Megan Schroeder Butler University, Christina Candotti Butler University
Faculty Sponsor(s): Lindsay Lewellyn Butler UniversityCancer is a disease that impacts millions of people a year. Fortunately, some natural compounds have been shown to lessen the effect of cancer without producing the severe side effects associated with most chemotherapies. Cranberries are rich in antioxidants which are associated with a decrease in cancer risk. Previous studies have also showed that cranberries have anti-cancer properties by inducing cellular death, reducing cellular proliferation, and modifying the cytokines and signal transduction pathways of 17 different cancer types. We wanted to expand on these previous results by determining the effect of cranberry juice treatment on multiple model systems. In this study, we assayed the effect of cranberry juice on the survival of normal fruit fly cultured S2 cells, on the invasive migration of the border cells in the developing egg chamber, and on the proliferation rate of both D. melanogaster and human cervical cancer (HeLa cells). Preliminary data suggest that although cranberry juice can be toxic at high doses, it is able to slow the rate of border cell migration without affecting the rate of cell proliferation. Future studies will be performed to verify these results and further explore the effect of cranberry juice treatment on cell proliferation and apoptosis.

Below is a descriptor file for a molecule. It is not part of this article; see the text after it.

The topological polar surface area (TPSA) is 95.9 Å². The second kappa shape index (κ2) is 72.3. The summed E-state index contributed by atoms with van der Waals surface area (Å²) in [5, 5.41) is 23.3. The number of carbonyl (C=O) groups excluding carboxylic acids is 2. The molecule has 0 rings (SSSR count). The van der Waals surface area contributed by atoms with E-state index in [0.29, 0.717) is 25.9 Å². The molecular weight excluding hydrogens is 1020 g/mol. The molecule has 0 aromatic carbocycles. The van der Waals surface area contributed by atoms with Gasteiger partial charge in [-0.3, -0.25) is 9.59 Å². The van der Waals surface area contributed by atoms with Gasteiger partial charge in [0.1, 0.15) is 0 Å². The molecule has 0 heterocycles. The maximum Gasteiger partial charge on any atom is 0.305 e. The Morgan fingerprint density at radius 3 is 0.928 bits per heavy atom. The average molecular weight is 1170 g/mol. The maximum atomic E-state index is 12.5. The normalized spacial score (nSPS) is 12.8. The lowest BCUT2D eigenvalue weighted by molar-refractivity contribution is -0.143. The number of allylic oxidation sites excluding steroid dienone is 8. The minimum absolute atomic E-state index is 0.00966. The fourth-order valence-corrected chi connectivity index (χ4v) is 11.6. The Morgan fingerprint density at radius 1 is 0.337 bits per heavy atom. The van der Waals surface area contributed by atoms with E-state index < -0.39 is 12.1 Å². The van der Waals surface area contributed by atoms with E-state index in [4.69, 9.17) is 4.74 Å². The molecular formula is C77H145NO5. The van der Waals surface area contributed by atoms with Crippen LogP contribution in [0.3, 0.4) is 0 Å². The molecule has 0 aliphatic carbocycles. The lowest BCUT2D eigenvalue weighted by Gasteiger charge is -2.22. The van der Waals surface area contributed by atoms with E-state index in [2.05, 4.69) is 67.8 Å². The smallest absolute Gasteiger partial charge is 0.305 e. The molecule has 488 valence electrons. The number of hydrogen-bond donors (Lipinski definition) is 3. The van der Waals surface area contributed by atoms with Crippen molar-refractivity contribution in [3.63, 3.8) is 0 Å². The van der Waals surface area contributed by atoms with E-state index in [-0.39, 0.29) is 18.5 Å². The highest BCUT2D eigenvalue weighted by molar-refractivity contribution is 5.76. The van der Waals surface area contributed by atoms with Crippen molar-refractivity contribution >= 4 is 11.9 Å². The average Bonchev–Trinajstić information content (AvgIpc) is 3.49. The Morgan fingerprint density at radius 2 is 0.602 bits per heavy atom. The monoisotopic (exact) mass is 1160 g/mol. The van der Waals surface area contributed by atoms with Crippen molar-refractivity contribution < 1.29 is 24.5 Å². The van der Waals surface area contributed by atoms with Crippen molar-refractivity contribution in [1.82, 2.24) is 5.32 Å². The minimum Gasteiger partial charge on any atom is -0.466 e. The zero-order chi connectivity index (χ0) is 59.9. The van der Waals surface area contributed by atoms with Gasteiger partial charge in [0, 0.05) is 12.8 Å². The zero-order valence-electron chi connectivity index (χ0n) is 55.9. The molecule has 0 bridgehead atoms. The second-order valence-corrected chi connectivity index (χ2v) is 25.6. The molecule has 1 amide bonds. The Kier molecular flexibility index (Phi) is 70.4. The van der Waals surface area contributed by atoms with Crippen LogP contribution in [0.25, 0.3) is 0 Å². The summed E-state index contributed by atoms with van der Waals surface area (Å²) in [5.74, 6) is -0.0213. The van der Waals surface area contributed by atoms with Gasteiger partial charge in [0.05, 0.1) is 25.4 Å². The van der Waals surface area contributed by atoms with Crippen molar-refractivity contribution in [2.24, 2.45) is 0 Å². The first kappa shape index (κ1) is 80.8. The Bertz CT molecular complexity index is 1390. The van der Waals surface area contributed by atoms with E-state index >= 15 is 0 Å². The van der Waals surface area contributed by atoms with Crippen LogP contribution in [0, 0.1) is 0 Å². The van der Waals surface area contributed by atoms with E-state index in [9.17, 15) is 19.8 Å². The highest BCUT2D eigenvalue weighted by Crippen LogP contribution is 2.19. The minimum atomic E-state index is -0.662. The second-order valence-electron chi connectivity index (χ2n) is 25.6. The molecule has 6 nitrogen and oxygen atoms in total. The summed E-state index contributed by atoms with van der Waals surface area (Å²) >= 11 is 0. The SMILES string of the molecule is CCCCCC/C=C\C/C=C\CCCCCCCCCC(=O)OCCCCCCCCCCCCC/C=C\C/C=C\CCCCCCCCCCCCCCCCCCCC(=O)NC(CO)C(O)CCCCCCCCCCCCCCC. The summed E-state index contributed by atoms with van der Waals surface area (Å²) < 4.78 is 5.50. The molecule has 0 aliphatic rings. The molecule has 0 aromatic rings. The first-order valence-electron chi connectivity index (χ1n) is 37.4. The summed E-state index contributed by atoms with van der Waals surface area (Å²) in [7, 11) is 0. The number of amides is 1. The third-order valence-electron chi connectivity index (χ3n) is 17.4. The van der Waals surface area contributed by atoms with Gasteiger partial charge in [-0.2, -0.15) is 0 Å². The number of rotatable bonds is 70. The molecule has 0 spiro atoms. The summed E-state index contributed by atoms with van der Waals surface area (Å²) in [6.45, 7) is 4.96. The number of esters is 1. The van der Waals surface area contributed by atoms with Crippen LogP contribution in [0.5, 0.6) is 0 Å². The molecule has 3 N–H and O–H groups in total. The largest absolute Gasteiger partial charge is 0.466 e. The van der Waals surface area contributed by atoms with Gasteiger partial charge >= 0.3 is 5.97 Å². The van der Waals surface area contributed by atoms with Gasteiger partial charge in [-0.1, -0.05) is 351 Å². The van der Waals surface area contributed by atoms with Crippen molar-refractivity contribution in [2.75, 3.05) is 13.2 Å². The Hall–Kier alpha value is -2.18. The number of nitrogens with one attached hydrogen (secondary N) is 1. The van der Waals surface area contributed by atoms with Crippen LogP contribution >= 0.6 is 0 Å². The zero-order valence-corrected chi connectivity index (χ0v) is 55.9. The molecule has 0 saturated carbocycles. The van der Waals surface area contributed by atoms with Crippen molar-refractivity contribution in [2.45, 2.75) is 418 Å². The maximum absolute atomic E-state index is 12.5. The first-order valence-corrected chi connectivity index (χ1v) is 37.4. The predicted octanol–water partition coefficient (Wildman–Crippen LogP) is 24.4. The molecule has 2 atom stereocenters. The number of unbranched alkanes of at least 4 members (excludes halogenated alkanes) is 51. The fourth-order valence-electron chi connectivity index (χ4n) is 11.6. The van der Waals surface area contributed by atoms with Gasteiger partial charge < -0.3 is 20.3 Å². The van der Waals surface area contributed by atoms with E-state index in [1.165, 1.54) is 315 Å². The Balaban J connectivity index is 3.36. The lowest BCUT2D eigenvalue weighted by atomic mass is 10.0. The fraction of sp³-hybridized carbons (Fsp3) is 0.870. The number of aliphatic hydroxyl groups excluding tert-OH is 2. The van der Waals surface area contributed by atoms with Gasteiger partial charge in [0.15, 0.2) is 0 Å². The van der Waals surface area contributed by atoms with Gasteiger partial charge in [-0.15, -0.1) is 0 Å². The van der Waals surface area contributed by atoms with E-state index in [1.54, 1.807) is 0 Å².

When & Where
Irwin Library 3rd Floor